SFA x Headland at Noosa
OK, I'm gonna assume you already know about the Surf Film Archive - who they are and what they do - so I'll skip the intros and cut to the chase.
On Saturday the 11th March, which is the closing weekend of the Noosa Festival of Surfing, the Surf Film Archive will be screening never-before-seen surf footage as the band HEADLAND play a live improv soundtrack. Click for a short taste of what to expect.
Prior to this rolling experiement, Ishka Folkwell and Torren Martyn - who should also need no introduction - will be playing their short film 'Distant Shore'.
And prior to that, there'll be a giveaway with prizes including a year's worth of needessentials wetstuits, plus a number of Swellnet subscriptions.
Where: The J, Noosa
Why: Need you ask?
When: 8.00pm, Saturday 11th March 2023
Cost: $35.00 Adults, $25.00 Concession, $60.00 Admission plus donation to help keep the Surf Film Archive alive!
Duration: Two hours, no interval
Improvised music set to imagery isn’t totally new: think of Neil Young's spontaneous soundtrack for Jim Jarmusch’s Dead Man, or more recently, the Richard Thompson collaboration with Werner Herzog for Grizzly Man. Murray builds on this heritage by bringing together a collective of musicians to respond intuitively to film. Instrumentalists for the show at The J include Kenny Gormly from The Cruel Sea and one of the Sunny Coast’s favourite characters, drummer, Brock Fitzgerald.
Fifteen years ago, Jolyon made the documentary Searching for Michael Peterson and was astounded at the amount of unseen footage he came across: whole rolls lost to the cutting room floor, or footage unused because of a slight flaw, stored away as the march of technology made old formats redundant. Come the pandemic and Jolyon acted on an old desire, creating the Surf Film Archive to save all that lost and forgotten footage—not just of MP, but any surf footage—before it turned to dust. However, rather than just open an image bank, the filmmaker within saw potential in all that footage.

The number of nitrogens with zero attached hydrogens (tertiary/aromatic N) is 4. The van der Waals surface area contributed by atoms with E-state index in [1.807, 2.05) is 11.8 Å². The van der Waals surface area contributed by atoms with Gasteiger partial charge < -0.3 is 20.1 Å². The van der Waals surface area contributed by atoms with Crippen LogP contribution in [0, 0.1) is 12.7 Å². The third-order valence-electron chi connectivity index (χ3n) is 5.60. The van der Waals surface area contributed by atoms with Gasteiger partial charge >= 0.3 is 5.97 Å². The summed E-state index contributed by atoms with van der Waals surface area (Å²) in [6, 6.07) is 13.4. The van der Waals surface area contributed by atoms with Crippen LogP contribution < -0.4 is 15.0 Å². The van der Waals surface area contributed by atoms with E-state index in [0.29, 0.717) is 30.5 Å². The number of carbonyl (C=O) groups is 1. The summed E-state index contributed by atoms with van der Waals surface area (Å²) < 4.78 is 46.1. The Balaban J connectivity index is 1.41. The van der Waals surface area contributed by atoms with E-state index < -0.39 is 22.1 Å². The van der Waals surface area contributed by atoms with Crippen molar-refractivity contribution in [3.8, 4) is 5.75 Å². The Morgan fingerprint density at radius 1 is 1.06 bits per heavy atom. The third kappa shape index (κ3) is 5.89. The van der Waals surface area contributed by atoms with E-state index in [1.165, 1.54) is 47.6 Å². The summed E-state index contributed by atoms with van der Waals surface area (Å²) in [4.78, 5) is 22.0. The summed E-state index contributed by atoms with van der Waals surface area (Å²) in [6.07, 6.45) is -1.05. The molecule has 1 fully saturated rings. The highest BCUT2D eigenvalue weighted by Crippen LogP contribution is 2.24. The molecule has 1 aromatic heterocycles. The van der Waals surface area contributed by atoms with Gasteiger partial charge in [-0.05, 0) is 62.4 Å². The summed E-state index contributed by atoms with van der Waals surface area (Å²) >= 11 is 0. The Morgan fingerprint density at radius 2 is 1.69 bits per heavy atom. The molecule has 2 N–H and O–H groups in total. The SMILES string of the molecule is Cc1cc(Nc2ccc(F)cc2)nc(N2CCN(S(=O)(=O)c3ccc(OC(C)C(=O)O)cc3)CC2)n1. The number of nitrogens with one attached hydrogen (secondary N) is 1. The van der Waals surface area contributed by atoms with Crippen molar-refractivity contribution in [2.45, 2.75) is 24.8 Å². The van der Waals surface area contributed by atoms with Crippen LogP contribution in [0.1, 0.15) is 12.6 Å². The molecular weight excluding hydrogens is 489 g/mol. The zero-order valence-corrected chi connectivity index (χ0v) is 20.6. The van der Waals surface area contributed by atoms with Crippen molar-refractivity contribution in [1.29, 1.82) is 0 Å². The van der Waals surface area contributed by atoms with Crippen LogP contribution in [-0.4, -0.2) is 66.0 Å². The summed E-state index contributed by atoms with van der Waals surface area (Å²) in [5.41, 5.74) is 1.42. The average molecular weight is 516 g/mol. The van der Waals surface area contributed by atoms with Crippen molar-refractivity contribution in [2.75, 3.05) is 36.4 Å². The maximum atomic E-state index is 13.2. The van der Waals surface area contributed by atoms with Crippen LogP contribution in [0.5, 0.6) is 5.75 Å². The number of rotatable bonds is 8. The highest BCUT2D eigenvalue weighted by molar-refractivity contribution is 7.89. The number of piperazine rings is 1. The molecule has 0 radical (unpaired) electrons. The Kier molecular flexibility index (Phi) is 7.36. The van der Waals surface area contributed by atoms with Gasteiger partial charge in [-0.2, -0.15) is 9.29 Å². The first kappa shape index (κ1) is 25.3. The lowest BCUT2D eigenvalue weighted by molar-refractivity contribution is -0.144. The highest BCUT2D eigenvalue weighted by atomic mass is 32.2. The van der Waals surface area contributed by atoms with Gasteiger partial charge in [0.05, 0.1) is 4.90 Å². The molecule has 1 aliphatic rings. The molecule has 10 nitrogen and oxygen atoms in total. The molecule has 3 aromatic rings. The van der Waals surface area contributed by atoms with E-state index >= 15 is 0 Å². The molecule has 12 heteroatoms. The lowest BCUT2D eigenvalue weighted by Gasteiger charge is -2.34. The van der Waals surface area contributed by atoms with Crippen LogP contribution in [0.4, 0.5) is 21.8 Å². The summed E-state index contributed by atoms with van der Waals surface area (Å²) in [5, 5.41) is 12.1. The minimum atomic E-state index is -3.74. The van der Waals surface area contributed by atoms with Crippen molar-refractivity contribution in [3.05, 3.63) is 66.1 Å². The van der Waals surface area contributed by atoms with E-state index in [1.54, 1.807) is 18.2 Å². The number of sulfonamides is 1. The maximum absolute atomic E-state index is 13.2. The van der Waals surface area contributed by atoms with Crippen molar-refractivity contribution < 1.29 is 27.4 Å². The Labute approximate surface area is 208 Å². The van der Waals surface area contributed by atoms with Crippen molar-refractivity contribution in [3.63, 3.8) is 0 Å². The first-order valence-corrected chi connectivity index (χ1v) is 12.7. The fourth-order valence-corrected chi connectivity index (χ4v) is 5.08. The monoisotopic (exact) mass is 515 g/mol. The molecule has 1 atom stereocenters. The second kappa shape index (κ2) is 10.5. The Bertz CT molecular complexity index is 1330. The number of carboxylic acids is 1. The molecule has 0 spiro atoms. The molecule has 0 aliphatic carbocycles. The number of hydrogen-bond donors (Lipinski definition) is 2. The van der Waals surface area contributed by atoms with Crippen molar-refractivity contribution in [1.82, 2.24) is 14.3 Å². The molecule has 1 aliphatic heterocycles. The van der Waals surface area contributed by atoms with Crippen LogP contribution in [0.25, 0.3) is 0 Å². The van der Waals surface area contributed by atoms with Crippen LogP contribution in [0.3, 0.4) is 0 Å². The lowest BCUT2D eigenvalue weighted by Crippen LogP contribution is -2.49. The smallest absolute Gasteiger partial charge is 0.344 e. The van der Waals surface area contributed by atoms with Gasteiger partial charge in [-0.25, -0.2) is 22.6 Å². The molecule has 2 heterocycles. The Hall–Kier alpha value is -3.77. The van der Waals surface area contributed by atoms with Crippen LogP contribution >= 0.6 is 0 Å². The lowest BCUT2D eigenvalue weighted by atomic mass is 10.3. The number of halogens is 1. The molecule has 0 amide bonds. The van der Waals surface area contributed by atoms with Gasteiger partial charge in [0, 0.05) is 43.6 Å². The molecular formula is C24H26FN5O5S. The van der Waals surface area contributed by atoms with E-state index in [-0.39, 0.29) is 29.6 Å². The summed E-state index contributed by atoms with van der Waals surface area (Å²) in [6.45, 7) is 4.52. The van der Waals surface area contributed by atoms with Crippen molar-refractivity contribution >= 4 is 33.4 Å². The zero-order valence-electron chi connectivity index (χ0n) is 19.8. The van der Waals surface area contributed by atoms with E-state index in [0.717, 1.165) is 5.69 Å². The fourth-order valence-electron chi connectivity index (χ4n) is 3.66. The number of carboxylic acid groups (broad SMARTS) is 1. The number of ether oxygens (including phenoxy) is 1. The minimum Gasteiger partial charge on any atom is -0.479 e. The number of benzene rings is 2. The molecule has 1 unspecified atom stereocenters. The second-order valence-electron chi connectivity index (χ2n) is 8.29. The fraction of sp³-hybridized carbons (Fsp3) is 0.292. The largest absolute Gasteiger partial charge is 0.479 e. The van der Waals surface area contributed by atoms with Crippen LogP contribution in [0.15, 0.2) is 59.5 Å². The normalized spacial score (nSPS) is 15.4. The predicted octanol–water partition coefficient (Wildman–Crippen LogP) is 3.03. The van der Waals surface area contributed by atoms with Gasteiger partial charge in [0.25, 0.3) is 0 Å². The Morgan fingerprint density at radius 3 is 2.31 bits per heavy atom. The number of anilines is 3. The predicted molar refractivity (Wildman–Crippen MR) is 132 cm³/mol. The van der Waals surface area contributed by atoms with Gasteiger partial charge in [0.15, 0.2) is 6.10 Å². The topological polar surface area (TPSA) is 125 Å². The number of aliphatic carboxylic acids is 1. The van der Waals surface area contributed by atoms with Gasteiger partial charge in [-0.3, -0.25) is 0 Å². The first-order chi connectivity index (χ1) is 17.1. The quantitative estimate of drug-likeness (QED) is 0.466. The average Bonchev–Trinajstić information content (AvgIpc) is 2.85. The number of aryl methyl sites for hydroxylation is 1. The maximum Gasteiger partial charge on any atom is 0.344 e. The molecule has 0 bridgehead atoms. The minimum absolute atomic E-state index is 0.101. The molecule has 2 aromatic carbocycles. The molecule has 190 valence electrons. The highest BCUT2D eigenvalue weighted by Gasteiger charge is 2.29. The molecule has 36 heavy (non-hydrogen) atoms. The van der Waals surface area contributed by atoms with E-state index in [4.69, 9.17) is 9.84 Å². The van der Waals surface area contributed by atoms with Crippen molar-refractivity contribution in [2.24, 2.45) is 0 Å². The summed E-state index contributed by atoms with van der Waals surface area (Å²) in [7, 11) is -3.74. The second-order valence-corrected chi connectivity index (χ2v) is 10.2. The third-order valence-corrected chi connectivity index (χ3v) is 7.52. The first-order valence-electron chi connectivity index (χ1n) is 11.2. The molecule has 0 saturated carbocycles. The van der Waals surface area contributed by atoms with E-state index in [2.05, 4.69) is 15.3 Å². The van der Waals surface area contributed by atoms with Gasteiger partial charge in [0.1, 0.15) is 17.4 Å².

“I love seeing the towns and places that I know very well,” says Jolyon, “they have changed so dramatically, Byron, Noosa, many of those coastal towns. I love seeing the old fashion and the cars and the roads that have changed so dramatically.”
“And, of course, I enjoy the fact that the waves are exactly the same! Everything has changed, but the ocean itself, the waves, they’re the same as they always were."
Between sourcing, saving, and digitising said footage—now well over a hundred hours’ worth—Jolyon has been whittling down the very best sections, arranging it into a running order, and collaborating with old mate Murray on how best to present it. The end result is, a film with no narration or dialogue, which turns on a mix of Jolyon’s sequencing and Murray’s music. One pre-programmed, the other played live.
“I’ve always considered cinema to be a live experience,” says Dave Horsley of the Screen Wave International Film Festival, “It’s that shared moment where the lights go down, you’re in a crowd, and you have this ephemeral reaction to this thing that’s been created.”
The only difference now is that one element—the music—is being created in real time.